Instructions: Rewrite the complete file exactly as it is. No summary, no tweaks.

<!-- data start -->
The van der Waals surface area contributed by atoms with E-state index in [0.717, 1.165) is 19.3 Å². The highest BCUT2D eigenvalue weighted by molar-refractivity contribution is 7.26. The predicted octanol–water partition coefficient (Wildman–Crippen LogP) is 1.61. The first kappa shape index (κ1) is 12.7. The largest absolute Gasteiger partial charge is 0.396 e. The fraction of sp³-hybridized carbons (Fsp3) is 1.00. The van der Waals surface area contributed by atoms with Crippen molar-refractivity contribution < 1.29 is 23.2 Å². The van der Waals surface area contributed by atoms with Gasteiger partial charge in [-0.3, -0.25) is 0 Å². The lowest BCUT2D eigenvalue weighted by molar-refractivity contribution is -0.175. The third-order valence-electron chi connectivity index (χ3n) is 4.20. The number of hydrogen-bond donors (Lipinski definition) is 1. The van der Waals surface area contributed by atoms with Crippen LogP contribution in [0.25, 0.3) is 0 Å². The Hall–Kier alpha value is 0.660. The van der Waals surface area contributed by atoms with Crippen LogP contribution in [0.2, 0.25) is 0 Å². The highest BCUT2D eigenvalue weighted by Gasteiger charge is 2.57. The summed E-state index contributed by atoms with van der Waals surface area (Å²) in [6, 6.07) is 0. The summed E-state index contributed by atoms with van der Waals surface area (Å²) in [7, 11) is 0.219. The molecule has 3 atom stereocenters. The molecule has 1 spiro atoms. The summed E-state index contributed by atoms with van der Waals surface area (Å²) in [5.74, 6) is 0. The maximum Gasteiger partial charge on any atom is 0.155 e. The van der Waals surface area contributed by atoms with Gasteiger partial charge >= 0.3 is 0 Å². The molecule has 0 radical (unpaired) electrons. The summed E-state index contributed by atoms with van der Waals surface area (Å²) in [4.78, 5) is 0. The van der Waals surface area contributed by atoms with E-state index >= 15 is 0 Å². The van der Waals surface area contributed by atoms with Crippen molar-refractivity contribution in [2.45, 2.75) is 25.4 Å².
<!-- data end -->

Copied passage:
The van der Waals surface area contributed by atoms with E-state index in [0.717, 1.165) is 19.3 Å². The highest BCUT2D eigenvalue weighted by molar-refractivity contribution is 7.26. The predicted octanol–water partition coefficient (Wildman–Crippen LogP) is 1.61. The first kappa shape index (κ1) is 12.7. The largest absolute Gasteiger partial charge is 0.396 e. The fraction of sp³-hybridized carbons (Fsp3) is 1.00. The van der Waals surface area contributed by atoms with Crippen molar-refractivity contribution < 1.29 is 23.2 Å². The van der Waals surface area contributed by atoms with Gasteiger partial charge in [-0.3, -0.25) is 0 Å². The lowest BCUT2D eigenvalue weighted by molar-refractivity contribution is -0.175. The third-order valence-electron chi connectivity index (χ3n) is 4.20. The number of hydrogen-bond donors (Lipinski definition) is 1. The van der Waals surface area contributed by atoms with Crippen LogP contribution in [0.25, 0.3) is 0 Å². The Hall–Kier alpha value is 0.660. The van der Waals surface area contributed by atoms with Crippen LogP contribution in [0.2, 0.25) is 0 Å². The highest BCUT2D eigenvalue weighted by Gasteiger charge is 2.57. The summed E-state index contributed by atoms with van der Waals surface area (Å²) in [6, 6.07) is 0. The summed E-state index contributed by atoms with van der Waals surface area (Å²) in [7, 11) is 0.219. The molecule has 3 atom stereocenters. The molecule has 1 spiro atoms. The summed E-state index contributed by atoms with van der Waals surface area (Å²) in [5.74, 6) is 0. The maximum Gasteiger partial charge on any atom is 0.155 e. The van der Waals surface area contributed by atoms with Gasteiger partial charge >= 0.3 is 0 Å². The molecule has 0 radical (unpaired) electrons. The summed E-state index contributed by atoms with van der Waals surface area (Å²) in [4.78, 5) is 0. The van der Waals surface area contributed by atoms with E-state index >= 15 is 0 Å². The van der Waals surface area contributed by atoms with Crippen molar-refractivity contribution in [2.45, 2.75) is 25.4 Å².